• Dress shoes—for men, loafers are practical because they can be slipped off easily when entering a home; for women, comfortable, low-heeled pumps or flats are recommended. Volunteers who will be on their feet a lot might consider black sneakers that look like dress shoes.
  • Sneakers
  • Sandals/flip-flops
  • Hiking or warm waterproof winter boots (either or both: men and women often wear boots to work in the winter; great boots in smaller sizes are available locally for around $20)
  • Extra shoelaces

Note: Shoes larger than size 10 (men) or size 9 (women) have limited availability locally

Personal Hygiene and Toiletry Items

  • Three-month supply of any medications, to last through pre-service training; copy of prescriptions
  • Two pairs of eyeglasses, if you wear them (replacements can take a long time to arrive from the United States); consider bringing a repair kit
  • Enough deodorant, soap, and other toiletries to last you through pre-service training (many of the brands available in Bishkek will be familiar to you, but if you require specific brands, you may want to bring more); feminine hygiene supplies are available in local markets but may be expensive or of poor quality
  • Soap carrier
  • Makeup
  • Lotion or other moisturizers (Kyrgyz Republic has a semi-arid climate)
  • Lip balm
  • Hand sanitizer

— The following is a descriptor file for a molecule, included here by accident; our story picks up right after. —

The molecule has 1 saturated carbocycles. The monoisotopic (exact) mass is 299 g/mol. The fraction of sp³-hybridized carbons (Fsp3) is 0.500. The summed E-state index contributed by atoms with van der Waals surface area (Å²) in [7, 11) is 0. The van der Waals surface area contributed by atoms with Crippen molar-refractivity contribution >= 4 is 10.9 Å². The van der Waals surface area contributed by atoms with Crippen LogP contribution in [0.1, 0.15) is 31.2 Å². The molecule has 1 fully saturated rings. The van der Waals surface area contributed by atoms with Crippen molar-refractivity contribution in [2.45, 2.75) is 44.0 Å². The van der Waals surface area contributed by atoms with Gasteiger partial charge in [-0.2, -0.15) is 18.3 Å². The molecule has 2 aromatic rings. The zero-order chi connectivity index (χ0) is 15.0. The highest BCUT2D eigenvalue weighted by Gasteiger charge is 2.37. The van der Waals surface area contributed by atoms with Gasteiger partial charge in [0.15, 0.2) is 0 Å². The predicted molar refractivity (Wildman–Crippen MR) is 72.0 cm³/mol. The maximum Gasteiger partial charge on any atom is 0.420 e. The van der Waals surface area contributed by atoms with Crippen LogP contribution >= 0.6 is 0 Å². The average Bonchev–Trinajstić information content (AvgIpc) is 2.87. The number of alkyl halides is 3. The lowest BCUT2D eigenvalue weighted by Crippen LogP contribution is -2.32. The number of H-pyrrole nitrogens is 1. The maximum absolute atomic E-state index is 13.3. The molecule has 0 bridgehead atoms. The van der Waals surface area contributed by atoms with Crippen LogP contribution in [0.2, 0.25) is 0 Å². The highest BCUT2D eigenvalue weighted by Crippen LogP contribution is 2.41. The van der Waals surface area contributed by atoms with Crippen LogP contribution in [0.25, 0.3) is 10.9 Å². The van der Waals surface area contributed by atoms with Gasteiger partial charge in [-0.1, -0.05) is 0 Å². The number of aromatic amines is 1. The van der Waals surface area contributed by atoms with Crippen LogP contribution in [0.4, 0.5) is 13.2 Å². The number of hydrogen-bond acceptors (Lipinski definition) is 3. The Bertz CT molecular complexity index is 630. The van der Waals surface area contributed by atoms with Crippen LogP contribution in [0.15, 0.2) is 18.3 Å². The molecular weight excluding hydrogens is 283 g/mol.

• Spot remover
  • Tweezers, items for nail care, pumice stone, callus removers, etc.


  • Laptop/tablet
  • E-reader
  • Flash drives
  • Portable music player
  • Digital Camera
  • Rechargeable batteries
  • Solar charger


  • Zip-close bags
  • French coffee press
  • Packaged mixes for sauces, salad dressings, and soft drinks
  • Your favorite spices


  • If you plan to travel to other countries for vacation, you may want to bring extra money to suit your travel plans; credit cards or traveler's checks are preferable to cash. There are ATMs in larger cities, and most towns so you may want to bring an ATM card to access a bank account in the U.S.
  • Small gifts for host family and friends (not required); knickknacks for the house; pictures, books, or calendars of American scenes; souvenirs from your area; hard candies that will not melt or spoil; photos to give away
  • Four passport-size photographs
  • Sturdy water bottle (e.g., Nalgene or Camelbak)
  • Small tool kit (wire strippers and phone repair tools are also useful)
  • Swiss Army knife or Leatherman tool
  • Water resistant watch
  • Flashlight/headlamp
  • Sewing kit
  • Sleeping bag with stuff sack
  • Fleece throw/lap blanket
  • One bath towel and two washcloths
  • Pillowcase
  • Laundry bag
  • Duct tape
  • Games such as playing cards, Uno, Scrabble, Trivial Pursuit, chess, and/or Frisbee
  • Envelopes of various sizes, including padded ones (American-style envelopes are not available)
  • Stationary and pens
  • U.S. postage stamps for mail carried by people traveling back home
  • A two-year planner
  • Musical instruments (if you play)
  • Subscriptions to your favorite magazines
  • Teaching materials (for education Volunteers), such as markers, chalk, erasers, magazines, simple children’s books and American music; you can also pack items for someone to ship to you later
  • Interesting wall decorations (maps, posters, etc.)
  • Copies of all financial and personal documents such as power of attorney, birth certificates, and passport
  • Graduate study materials (e.g., GRE, LSAT)

What Not to Bring

  • Appliances—buying them locally may eliminate the need to bring a voltage converter; items such as irons, blow dryers, and boom boxes are available at reasonable prices